In 1969, he joined the Roche Institute of Molecular Biology in Nutley, New Jersey, where he initiated the work on interferon.


In 1966, he moved to the National Cancer Institute, where for three years he continued his research on protein synthesis, and began investigations in other areas. It was here that he first learned about interferons. Scientists first observed interferon in the 1950s, and when they learned that human cells secreted the substance it was postulated that interferon could hold the key to beneficial antiviral properties. Pestka became very interested in interferon.


In 1957, he graduated summa cum laude from Princeton University with a degree in chemistry. He went on to the University of Pennsylvania School of Medicine and completed his MD in 1961. Dr. Pestka completed his pediatric and medical internship at Baltimore City Hospital, after which he joined the National Heart Institute in 1962. Here he worked in the laboratory of Dr. Marshall W. Nirenberg, winner of the Nobel Prize in Physiology or Medicine in 1968 for "breaking the genetic code."


Sidney Pestka (May 29, 1936 – December 22, 2016) was an American biochemist and geneticist. A recipient of the National Medal of Technology, he is sometimes referred to as the "father of interferon" for his groundbreaking work developing the interferons as treatments for major diseases such as hepatitis, multiple sclerosis, and cancer. Pestka was part of the team working on research involving the genetic code, protein synthesis and ribosome function that led to the 1968 Nobel Prize in Physiology or Medicine received by Marshall Warren Nirenberg.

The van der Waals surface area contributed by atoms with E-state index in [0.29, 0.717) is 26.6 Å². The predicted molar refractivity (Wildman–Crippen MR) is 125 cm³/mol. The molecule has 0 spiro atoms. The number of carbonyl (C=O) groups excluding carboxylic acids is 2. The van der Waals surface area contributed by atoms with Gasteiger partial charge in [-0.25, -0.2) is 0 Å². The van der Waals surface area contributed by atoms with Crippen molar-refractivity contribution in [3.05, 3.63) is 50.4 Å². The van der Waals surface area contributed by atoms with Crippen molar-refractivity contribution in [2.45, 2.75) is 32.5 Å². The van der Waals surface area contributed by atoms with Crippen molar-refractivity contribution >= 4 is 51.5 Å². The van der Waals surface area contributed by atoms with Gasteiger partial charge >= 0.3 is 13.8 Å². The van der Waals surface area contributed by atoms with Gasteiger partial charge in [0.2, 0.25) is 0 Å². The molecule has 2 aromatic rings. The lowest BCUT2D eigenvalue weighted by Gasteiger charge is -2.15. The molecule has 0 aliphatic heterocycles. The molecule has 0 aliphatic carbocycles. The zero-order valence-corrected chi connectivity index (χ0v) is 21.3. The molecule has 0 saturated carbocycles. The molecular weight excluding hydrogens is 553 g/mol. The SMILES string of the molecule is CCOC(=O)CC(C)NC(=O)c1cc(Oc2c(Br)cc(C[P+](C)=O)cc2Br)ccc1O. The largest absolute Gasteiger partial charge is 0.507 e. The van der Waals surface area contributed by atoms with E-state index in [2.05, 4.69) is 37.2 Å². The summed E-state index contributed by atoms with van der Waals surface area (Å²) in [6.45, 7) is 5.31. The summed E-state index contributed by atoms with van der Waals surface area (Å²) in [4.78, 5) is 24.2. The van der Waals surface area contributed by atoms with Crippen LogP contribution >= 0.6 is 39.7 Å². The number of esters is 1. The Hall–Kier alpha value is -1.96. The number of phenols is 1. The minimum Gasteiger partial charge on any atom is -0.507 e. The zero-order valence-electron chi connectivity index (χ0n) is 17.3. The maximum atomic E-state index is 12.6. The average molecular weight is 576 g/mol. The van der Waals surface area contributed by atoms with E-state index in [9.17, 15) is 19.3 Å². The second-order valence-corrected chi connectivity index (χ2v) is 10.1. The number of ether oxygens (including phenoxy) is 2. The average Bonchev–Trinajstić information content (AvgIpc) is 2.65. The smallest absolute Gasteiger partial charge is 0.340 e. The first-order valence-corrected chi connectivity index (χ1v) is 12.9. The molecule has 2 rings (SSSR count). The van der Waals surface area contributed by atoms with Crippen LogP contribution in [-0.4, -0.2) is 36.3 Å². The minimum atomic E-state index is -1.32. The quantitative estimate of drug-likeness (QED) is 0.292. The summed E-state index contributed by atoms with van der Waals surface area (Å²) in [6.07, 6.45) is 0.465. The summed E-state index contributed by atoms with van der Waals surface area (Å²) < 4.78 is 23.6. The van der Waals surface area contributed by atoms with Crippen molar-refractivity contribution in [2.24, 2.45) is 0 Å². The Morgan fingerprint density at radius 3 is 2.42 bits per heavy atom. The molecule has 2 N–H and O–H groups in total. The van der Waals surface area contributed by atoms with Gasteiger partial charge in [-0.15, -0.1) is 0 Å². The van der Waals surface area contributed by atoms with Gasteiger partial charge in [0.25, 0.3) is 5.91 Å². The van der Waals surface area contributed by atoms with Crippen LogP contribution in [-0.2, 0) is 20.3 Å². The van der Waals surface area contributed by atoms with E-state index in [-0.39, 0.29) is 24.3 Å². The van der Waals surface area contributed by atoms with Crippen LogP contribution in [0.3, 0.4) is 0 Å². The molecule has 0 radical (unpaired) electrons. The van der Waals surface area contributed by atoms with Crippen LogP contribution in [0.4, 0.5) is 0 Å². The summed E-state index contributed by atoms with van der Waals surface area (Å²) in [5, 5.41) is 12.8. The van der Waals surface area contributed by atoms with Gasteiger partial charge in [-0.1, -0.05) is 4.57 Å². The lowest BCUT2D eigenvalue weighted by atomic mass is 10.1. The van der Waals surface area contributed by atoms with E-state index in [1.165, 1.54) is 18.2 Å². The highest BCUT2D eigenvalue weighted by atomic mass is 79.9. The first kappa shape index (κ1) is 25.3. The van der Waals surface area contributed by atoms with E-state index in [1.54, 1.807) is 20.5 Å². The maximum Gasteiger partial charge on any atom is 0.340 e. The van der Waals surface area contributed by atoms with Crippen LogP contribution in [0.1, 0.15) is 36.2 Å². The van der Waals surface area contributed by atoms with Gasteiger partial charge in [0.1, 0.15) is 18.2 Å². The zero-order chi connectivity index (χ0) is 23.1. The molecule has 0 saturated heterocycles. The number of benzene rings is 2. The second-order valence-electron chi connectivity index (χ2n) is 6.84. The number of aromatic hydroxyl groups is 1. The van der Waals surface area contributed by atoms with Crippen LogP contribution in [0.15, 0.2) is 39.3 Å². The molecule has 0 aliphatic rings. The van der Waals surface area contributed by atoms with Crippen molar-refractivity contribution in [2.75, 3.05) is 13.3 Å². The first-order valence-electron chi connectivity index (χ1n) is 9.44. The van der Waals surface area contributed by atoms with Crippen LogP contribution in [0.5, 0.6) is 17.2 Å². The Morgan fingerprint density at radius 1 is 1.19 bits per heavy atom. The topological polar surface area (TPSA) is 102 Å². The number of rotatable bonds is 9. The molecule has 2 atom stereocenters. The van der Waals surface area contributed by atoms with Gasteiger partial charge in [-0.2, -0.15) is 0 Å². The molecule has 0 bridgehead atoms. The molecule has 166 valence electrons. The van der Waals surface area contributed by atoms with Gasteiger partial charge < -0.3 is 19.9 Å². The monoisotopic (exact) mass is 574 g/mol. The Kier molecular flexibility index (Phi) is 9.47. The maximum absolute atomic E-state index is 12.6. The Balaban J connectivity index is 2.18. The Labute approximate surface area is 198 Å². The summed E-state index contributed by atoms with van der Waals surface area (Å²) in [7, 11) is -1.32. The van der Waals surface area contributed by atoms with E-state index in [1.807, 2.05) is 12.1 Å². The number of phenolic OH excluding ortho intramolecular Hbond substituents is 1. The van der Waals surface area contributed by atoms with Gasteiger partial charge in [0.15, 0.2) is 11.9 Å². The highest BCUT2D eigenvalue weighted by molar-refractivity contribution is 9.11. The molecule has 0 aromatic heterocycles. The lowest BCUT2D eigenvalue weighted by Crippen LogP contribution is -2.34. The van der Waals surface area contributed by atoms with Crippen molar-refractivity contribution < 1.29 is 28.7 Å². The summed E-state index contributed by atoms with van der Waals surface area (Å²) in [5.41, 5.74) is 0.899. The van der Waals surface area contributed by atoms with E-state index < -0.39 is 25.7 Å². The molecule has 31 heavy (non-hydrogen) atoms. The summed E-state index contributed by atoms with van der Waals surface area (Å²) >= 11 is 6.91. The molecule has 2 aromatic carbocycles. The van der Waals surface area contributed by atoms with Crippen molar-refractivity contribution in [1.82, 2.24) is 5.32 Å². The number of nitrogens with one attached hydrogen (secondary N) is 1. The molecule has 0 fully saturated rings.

Sidney Pestka was born on May 29, 1936 in the Polish town of Drobin, which is located in what is now known as Płock County ("powiat płocki"). His family emigrated to the United States a few years later. When he was a young boy, he began inventing devices. "It was stimulating to see chemicals change the color of fluids, to construct crystal radios, and to make caramel from sugar—however, my mother’s pots and pans were never the same afterward. It seemed that I constantly thought about new ideas to implement. As a teenager I developed an electronic security key and many other devices, but I did not know about patents at that time." Both his parents encouraged his curiosity; his mother taught him mathematics when he was very young and his father shared his own hobby of building bicycles with basic parts.